Both museums also provide basic financial vocabulary and expressions used in business, in the stock market, and in everyday life. Moreover, the museums rely on various methods to enhance interactive experiences and attract audiences. The museum in Chongqing uses a stock market simulator to satisfy people’s curiosity about a live stock market. Historical scene reconstitutions can be viewed in both museums, creating an immersive environment for visitors.







Figure 8: A panel explaining financial terms (photo by Keyi)







Figure 9: Stock market simulator (photo by Keyi)

The Chongqing Museum of Finance also allocates space to discuss financial risk management for both businesses and individuals. Against the backdrop of increased national efforts to combat financial fraud in recent years, the finance museum in Chongqing also provides information about common frauds in daily life, especially those targeting elderly people. In Chengdu, the museum does not have an exhibition relating to this aspect. But it did hold a special exhibition, Prevent Financial Fraud and Fight against Illegal Fund-raising, in 2021, displaying the history of financial fraud, case studies, solutions, the development of financial laws, and knowledge about financial safety.







Figure 10: Happy Grandma fu shou daji (happiness, longevity and auspiciousness) commemorative silver plate (photo by Keyi) (Translation: Happy Grandma was a scam targeting seniors. It appeared and developed in many provinces. Under the guise of servicing seniors, advertising that the more money you spend, the more rebates you gain. It used means including high rebates and free travel to defraud seniors of membership fees. This exhibited object is a commemorative silver plate named fu shou daji sold by Happy Grandma.)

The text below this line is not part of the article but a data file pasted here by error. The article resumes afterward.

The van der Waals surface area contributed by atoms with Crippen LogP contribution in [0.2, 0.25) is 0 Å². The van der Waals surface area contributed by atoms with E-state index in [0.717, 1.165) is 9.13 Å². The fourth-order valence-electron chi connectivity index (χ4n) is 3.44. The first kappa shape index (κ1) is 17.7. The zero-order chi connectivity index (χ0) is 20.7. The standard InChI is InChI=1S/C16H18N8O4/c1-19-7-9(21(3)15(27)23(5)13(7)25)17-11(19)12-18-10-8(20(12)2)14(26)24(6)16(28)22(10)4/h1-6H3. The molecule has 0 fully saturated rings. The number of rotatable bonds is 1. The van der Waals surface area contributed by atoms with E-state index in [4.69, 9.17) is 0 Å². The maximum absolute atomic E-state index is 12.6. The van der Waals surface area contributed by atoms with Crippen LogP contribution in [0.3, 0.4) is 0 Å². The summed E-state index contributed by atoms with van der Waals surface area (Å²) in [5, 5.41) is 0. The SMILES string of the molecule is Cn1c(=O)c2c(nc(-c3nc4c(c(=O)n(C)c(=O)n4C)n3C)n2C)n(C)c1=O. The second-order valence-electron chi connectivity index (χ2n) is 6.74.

Besides exhibitions, both museums also offer other educational activities. The Grand Finance Lecture Hall hosts lectures primarily for financial practitioners and people from areas closely related to finance, providing a platform for learning, and communicating innovative financial ideas and knowledge. But they are also open to the public, and people can attend lectures in person or via the Internet. The Chongqing finance museum held four lectures between 2021 to 2022. About 500 people presented while there were over 400,000 online viewers.

A similar but more casual program named “Museum Afternoon Tea” delivers lectures that are targeted at the general public. Lecturers are from various fields and talk about cross-discipline topics, such as collections, culture and history, life, investments, and finance. The Tianfu Sichuan Museum of Finance held such lectures nearly 50 times with a cumulative audience of over 2,500 visitors and more than a million online viewers.


The hours of operations for each museum are limited to some extent, as both are generally open only during business hours on weekdays. Office workers and students, unfortunately, can hardly find time to visit on workdays. According to the staff in the museum, the majority of guests are invitedw professionals from governments, banks, or other financial institutions. Individual tours are rare. As for the educational events, the Grand Finance Lecture Hall generally allows 30 participants to attend, proving a limited accessibility to financial practitioners. However, their counterpart, the Suzhou Museum of Fund, opens from 10 a.m. to 5 p.m., from Tuesday to Sunday, which probably embraces a wider range of audiences.